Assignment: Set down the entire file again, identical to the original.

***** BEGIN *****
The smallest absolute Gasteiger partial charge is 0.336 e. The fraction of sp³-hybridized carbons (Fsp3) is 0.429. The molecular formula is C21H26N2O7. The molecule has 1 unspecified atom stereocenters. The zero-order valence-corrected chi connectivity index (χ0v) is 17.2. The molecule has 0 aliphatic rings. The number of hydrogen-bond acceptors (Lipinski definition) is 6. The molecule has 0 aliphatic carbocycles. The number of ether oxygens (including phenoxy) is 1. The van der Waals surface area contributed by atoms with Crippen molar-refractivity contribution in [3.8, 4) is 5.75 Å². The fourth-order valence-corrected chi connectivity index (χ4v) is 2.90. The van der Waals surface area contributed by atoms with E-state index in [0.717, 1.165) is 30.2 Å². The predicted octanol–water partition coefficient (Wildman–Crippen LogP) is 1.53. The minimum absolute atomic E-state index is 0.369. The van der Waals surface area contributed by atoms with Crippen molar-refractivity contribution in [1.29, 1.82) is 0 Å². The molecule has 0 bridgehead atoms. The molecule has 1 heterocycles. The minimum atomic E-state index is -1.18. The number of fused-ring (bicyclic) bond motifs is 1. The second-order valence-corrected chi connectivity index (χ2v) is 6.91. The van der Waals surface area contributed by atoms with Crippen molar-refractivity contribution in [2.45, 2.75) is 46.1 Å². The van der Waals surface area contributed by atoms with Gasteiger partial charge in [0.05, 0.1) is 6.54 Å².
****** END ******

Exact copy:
The smallest absolute Gasteiger partial charge is 0.336 e. The fraction of sp³-hybridized carbons (Fsp3) is 0.429. The molecular formula is C21H26N2O7. The molecule has 1 unspecified atom stereocenters. The zero-order valence-corrected chi connectivity index (χ0v) is 17.2. The molecule has 0 aliphatic rings. The number of hydrogen-bond acceptors (Lipinski definition) is 6. The molecule has 0 aliphatic carbocycles. The number of ether oxygens (including phenoxy) is 1. The van der Waals surface area contributed by atoms with Crippen molar-refractivity contribution in [3.8, 4) is 5.75 Å². The fourth-order valence-corrected chi connectivity index (χ4v) is 2.90. The van der Waals surface area contributed by atoms with E-state index in [0.717, 1.165) is 30.2 Å². The predicted octanol–water partition coefficient (Wildman–Crippen LogP) is 1.53. The minimum absolute atomic E-state index is 0.369. The van der Waals surface area contributed by atoms with Crippen molar-refractivity contribution in [1.29, 1.82) is 0 Å². The molecule has 0 bridgehead atoms. The molecule has 1 heterocycles. The minimum atomic E-state index is -1.18. The number of fused-ring (bicyclic) bond motifs is 1. The second-order valence-corrected chi connectivity index (χ2v) is 6.91. The van der Waals surface area contributed by atoms with Crippen molar-refractivity contribution in [2.45, 2.75) is 46.1 Å². The van der Waals surface area contributed by atoms with Gasteiger partial charge in [0.05, 0.1) is 6.54 Å².